On the Campaign Trail, Obama Sharpens Attacks on GOP

President Barack Obama speaks at a campaign fundraiser for Missouri Senate hopeful Robin Carnahan, July 8, 2010, in Kansas City, Mo. AP

President Barack Obama speaks at a campaign fundraiser for Missouri Senate hopeful Robin Carnahan, July 8, 2010, in Kansas City, Mo.
AP

Updated 4:40 p.m. Eastern Time

President Obama hit Republicans hard for recent comments downplaying the financial crisis and for apologizing to BP in the first of three fundraisers he's appearing at today for Senate candidates.

"The other party spent a decade driving the economy into the ditch..now they want the car keys back. They can't have them back. They don't know how to drive," the president told a crowd at a grassroots fundraiser in Missouri for Senate hopeful Robin Carnahan.

The President took on Republican House leader John Boehner for his comment that the financial reform package moving through Congress is akin to killing an ant with a nuclear weapon. "That's what he called what we just went through...You can imagine a movie...'The ant that ate our economy' That's a big ant!" joked the president.

Responded Boehner in a statement to CBS News: "On President Obama's watch, more than three million Americans have lost their jobs and unemployment is near 10 percent. The American people continue to ask, where are the jobs? But the President keeps whining and indulging in childish partisan attacks. How out of touch can he get?"

Mr. Obama also chastised Republican Joe Barton for publicly apologizing to the chairman of BP over the company's putting $20 billion away to cover claims from the oil spill in the Gulf of Mexico at the request of the White House. "Does anybody here think BP should get an apology?" the president asked. The crowd answered with a resounding "NO."

Speaking at a second fundraiser, Mr. Obama continued the attack on Barton, saying that the remarks show what side the Republicans are really on. "They don't think in terms of representing ordinary folks. That's not their orientation. So that's the choice that we face in this election," he said.

Mr. Obama also took on Carnahan's opponent - Republican Congressman Roy Blunt, who was recently part of the House GOP leadership. He attacked Blunt and the Republicans for voting against the president's recovery act. "If he had his way, there'd be a lot of Missouri families paying higher taxes today," the president said in touting the success of the stimulus program.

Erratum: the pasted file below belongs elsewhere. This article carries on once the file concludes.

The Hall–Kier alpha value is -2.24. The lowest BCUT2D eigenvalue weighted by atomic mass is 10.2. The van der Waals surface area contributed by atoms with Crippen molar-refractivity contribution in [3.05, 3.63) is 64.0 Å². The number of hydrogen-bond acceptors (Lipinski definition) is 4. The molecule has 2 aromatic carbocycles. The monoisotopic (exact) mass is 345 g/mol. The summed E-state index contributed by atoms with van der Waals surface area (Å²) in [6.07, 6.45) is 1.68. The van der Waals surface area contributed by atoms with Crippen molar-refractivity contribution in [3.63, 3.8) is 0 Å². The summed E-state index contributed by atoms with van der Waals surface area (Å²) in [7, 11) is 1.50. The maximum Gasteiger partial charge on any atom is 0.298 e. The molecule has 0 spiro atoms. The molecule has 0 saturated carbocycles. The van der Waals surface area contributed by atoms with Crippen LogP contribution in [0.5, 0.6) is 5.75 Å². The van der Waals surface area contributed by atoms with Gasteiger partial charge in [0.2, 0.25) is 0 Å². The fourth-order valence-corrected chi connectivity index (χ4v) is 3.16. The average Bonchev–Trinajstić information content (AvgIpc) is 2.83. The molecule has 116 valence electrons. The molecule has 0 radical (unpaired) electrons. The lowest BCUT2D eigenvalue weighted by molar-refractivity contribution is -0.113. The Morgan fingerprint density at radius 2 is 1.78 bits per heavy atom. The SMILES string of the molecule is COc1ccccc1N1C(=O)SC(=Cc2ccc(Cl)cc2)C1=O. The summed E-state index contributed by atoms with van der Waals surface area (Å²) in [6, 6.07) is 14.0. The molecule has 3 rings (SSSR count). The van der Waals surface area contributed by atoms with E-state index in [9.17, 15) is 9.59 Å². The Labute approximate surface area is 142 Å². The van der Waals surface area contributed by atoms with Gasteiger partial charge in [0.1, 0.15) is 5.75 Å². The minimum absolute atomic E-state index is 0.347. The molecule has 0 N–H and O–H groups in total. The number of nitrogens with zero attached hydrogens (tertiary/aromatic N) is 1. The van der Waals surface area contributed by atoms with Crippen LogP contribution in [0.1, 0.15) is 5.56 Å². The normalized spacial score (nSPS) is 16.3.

Obama's furthered his attack on the GOP in Congress. "Sometimes I wonder if that 'NO' button is just stuck in Congress," he said. "They can't do what's right for the American people."

He blasted Republicans over their attacks on runaway Washington spending, saying that the debt and deficit are one of the things that keeps him up at night, and yet the GOP was part of the reason why he inherited a trillion dollar deficit. "It's a little odd getting lectures on sobriety from folks who spent like drunken sailors in the last decade," said the president.

In the second fundraiser in Kansas City, the president also sharpened his attacks on the GOP's economic policies "They are peddling that same snake oil that they've been peddling for years and somehow they think you will have forgotten that it didn't work," he said.

Showing his support for Carnahan, currently Missouri's Secretary of State, the president said she is working to move the country forward and the debate in the November elections will be about the direction that government should take the country.

"She doesn't want to move us backwards, she wants to move us forward, and that's the choice in this election," he said. He also touted Carnahan's loyalty to the state.

"She's going to Washington to represent one constituency. That's you the people of Missouri," he said at the first of 2 fundraisers that together raised nearly $500,000 for Carnahan's campaign. "If you fight for Robin Carnahan.. she will make sure that America moves forward," added Mr. Obama.

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Robert Hendin is a CBS News White House producer. You can read more of his posts in Hotsheet here.

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    Robert Hendin is senior producer for "Face the Nation" and a CBS News senior political producer.

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